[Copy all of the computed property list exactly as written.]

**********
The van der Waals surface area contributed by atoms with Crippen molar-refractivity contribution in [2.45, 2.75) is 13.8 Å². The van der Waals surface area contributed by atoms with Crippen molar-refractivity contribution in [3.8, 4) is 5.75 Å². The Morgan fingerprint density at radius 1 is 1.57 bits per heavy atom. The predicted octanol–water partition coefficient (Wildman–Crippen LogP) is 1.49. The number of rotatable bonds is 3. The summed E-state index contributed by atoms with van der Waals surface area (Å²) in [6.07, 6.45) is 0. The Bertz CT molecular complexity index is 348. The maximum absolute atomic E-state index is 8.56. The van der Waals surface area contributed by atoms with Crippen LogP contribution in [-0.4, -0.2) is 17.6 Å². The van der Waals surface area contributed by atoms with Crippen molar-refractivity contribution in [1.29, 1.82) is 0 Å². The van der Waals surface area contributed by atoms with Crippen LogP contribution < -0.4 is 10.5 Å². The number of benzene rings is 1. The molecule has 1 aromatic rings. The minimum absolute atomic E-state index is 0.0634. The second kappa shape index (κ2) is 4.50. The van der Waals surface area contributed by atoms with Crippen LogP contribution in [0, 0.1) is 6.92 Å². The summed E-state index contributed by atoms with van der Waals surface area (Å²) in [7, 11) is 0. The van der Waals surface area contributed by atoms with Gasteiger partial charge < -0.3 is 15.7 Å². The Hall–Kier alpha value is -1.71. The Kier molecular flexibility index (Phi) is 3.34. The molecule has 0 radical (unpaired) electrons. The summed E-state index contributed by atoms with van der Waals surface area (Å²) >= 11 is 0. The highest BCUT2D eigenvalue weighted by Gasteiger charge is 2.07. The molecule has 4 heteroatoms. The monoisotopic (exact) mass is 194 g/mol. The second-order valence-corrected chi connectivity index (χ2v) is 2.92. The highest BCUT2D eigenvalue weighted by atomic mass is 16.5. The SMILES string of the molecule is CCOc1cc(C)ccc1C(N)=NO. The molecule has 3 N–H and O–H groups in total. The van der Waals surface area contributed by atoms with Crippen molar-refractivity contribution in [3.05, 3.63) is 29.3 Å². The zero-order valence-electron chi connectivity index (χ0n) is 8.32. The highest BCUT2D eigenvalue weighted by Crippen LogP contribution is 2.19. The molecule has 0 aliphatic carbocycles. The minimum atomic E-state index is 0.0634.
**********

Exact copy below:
The van der Waals surface area contributed by atoms with Crippen molar-refractivity contribution in [2.45, 2.75) is 13.8 Å². The van der Waals surface area contributed by atoms with Crippen molar-refractivity contribution in [3.8, 4) is 5.75 Å². The Morgan fingerprint density at radius 1 is 1.57 bits per heavy atom. The predicted octanol–water partition coefficient (Wildman–Crippen LogP) is 1.49. The number of rotatable bonds is 3. The summed E-state index contributed by atoms with van der Waals surface area (Å²) in [6.07, 6.45) is 0. The Bertz CT molecular complexity index is 348. The maximum absolute atomic E-state index is 8.56. The van der Waals surface area contributed by atoms with Crippen LogP contribution in [-0.4, -0.2) is 17.6 Å². The van der Waals surface area contributed by atoms with Crippen molar-refractivity contribution in [1.29, 1.82) is 0 Å². The van der Waals surface area contributed by atoms with Crippen LogP contribution < -0.4 is 10.5 Å². The number of benzene rings is 1. The molecule has 1 aromatic rings. The minimum absolute atomic E-state index is 0.0634. The second kappa shape index (κ2) is 4.50. The van der Waals surface area contributed by atoms with Crippen LogP contribution in [0, 0.1) is 6.92 Å². The summed E-state index contributed by atoms with van der Waals surface area (Å²) in [7, 11) is 0. The van der Waals surface area contributed by atoms with Gasteiger partial charge < -0.3 is 15.7 Å². The Hall–Kier alpha value is -1.71. The Kier molecular flexibility index (Phi) is 3.34. The molecule has 0 radical (unpaired) electrons. The summed E-state index contributed by atoms with van der Waals surface area (Å²) >= 11 is 0. The highest BCUT2D eigenvalue weighted by Gasteiger charge is 2.07. The molecule has 4 heteroatoms. The monoisotopic (exact) mass is 194 g/mol. The second-order valence-corrected chi connectivity index (χ2v) is 2.92. The highest BCUT2D eigenvalue weighted by atomic mass is 16.5. The SMILES string of the molecule is CCOc1cc(C)ccc1C(N)=NO. The molecule has 3 N–H and O–H groups in total. The van der Waals surface area contributed by atoms with Crippen molar-refractivity contribution in [3.05, 3.63) is 29.3 Å². The zero-order valence-electron chi connectivity index (χ0n) is 8.32. The highest BCUT2D eigenvalue weighted by Crippen LogP contribution is 2.19. The molecule has 0 aliphatic carbocycles. The minimum atomic E-state index is 0.0634.